Tonga (Nyasa) language

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Western Nyasa
Native to Malawi
Ethnicity Tonga
Native speakers
170,000 (2001)[1]
Language codes
ISO 639-2 tog
ISO 639-3 tog
Glottolog tong1321[2]

Tonga is a Bantu language spoken by 170,000 people mainly in the Nkhata Bay District of Malawi, on the shores of Lake Malawi facing the islands of Likoma and Chizumulu.[4]

The language is called chiTonga by its own speakers. The 'chi' means 'the language of the', the equivalent of 'ki' in kiSwahili or 'se' in seTswana.

The Tonga language of Malawi is described as "similar" to Tumbuka, and Turner's dictionary[5] lists only those words which differ from the Tumbuka, with the added comment that "the Tonga folk, being rapid speakers, slur or elide the final syllable of many words, e.g. kulira becomes kuliya, kukura becomes kukuwa, kutoa becomes kuto’." Tonga (Nyasa), i.e. Malawian Tonga, is grouped in the Glottolog classification along with Tumbuka in a single group. It is classified by Guthrie as being in Zone N15, whereas the Zambian Tonga is classified as Zone M64 and can thus be considered a different language.

An example of a folktale translated into Tonga, Tumbuka and other languages of Northern Malawi is given in the Language Mapping Survey for Northern Malawi carried out by the Centre for Language Studies of the University of Malawi.[6]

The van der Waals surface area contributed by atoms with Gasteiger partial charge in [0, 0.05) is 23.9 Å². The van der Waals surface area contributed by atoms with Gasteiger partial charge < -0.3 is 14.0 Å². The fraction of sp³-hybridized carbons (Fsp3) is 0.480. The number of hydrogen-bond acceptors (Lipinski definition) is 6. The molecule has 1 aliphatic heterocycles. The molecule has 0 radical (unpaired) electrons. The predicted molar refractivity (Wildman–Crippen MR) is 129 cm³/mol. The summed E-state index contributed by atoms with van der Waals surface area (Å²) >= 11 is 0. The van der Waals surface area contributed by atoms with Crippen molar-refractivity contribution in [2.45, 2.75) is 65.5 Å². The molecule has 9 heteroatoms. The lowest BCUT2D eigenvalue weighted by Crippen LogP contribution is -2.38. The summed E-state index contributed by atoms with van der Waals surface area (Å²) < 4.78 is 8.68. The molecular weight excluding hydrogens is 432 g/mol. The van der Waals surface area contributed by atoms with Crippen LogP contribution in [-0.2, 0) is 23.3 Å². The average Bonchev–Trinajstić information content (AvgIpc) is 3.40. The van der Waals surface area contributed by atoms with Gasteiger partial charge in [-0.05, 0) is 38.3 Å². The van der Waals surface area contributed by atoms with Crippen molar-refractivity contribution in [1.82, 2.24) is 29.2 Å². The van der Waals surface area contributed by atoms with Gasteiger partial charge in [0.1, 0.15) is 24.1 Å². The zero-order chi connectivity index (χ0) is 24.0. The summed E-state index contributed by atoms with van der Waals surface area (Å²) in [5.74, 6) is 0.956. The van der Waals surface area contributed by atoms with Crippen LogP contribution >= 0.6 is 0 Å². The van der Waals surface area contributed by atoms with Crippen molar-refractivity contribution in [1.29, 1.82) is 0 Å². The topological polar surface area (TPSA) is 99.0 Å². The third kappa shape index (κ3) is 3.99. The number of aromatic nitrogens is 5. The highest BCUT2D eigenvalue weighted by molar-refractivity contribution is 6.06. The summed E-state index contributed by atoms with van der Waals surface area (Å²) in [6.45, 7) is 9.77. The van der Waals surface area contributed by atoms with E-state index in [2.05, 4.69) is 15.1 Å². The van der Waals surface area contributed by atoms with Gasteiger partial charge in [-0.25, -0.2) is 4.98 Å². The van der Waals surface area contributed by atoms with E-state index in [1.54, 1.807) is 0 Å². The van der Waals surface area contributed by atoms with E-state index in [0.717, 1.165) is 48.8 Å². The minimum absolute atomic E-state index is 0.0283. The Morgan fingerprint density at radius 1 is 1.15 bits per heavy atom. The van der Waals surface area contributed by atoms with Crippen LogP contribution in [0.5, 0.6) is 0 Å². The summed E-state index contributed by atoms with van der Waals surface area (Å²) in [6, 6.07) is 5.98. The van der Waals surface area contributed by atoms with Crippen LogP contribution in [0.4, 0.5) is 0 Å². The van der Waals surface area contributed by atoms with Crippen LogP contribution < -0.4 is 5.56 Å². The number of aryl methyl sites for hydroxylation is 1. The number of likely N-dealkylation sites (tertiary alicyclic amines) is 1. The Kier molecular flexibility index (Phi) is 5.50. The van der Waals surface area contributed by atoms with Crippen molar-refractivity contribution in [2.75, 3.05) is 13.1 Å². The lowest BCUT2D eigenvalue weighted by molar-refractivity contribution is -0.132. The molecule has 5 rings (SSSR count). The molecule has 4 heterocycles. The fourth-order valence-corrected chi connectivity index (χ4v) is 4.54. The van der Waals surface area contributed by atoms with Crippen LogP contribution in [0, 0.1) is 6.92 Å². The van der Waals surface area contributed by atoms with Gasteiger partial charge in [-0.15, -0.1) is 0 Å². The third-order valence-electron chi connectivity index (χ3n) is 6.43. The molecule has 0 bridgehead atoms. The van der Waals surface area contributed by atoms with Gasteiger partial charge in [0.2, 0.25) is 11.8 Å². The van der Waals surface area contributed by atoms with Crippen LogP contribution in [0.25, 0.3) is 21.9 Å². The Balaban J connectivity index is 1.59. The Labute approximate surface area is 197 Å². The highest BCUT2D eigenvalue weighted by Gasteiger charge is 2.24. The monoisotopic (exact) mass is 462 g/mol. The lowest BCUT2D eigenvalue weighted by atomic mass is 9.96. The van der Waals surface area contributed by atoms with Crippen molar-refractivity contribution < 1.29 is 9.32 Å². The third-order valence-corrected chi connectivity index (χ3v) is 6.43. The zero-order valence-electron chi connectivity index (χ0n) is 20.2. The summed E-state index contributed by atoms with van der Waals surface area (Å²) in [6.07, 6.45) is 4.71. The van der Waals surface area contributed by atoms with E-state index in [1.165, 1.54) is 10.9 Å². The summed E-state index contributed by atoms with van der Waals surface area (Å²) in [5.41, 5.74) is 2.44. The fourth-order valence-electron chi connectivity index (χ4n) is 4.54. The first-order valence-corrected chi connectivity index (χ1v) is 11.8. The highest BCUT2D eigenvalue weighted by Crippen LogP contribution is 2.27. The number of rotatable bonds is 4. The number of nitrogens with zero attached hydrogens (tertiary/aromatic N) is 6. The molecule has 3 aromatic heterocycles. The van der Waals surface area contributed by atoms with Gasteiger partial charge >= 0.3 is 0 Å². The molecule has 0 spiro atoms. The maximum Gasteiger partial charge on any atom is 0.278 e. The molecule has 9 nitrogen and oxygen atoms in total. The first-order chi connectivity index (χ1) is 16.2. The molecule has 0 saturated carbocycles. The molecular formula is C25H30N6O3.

• chingana - although;
  • ndi - and;
  • pa rweka - beyond;
  • msuzi - blacksmith (plural: wasuzi, ʋasuzi);
  • matchiwa - breezes;
  • kufya - to burn;
  • chigawu - cassava;
  • fungu - wild damson;
  • wiskekuru - ancestor;
  • kutenga - to bring;
  • gutu - ear (plural: makutu);
  • kuwomba manja - to clap hands;
  • mbweno! - enough![7]


  1. ^ Tonga at Ethnologue (18th ed., 2015)
  2. ^ Hammarström, Harald; Forkel, Robert; Haspelmath, Martin, eds. (2017). "Tonga (Nyasa)". Glottolog 3.0. Jena, Germany: Max Planck Institute for the Science of Human History. 
  3. ^ Jouni Filip Maho, 2009. New Updated Guthrie List Online
  4. ^ Language map of Northern Malawi produced by the Centre for Language Studies of the University of Malawi
  5. ^ Turner, Rev. Wm. Y., Tumbuka–Tonga–English Dictionary. Hetherwick Press, Blantyre (Malawi), 1952.
  6. ^ Language Mapping Survey, p. 60-64.
  7. ^ Turner's Dictionary, as above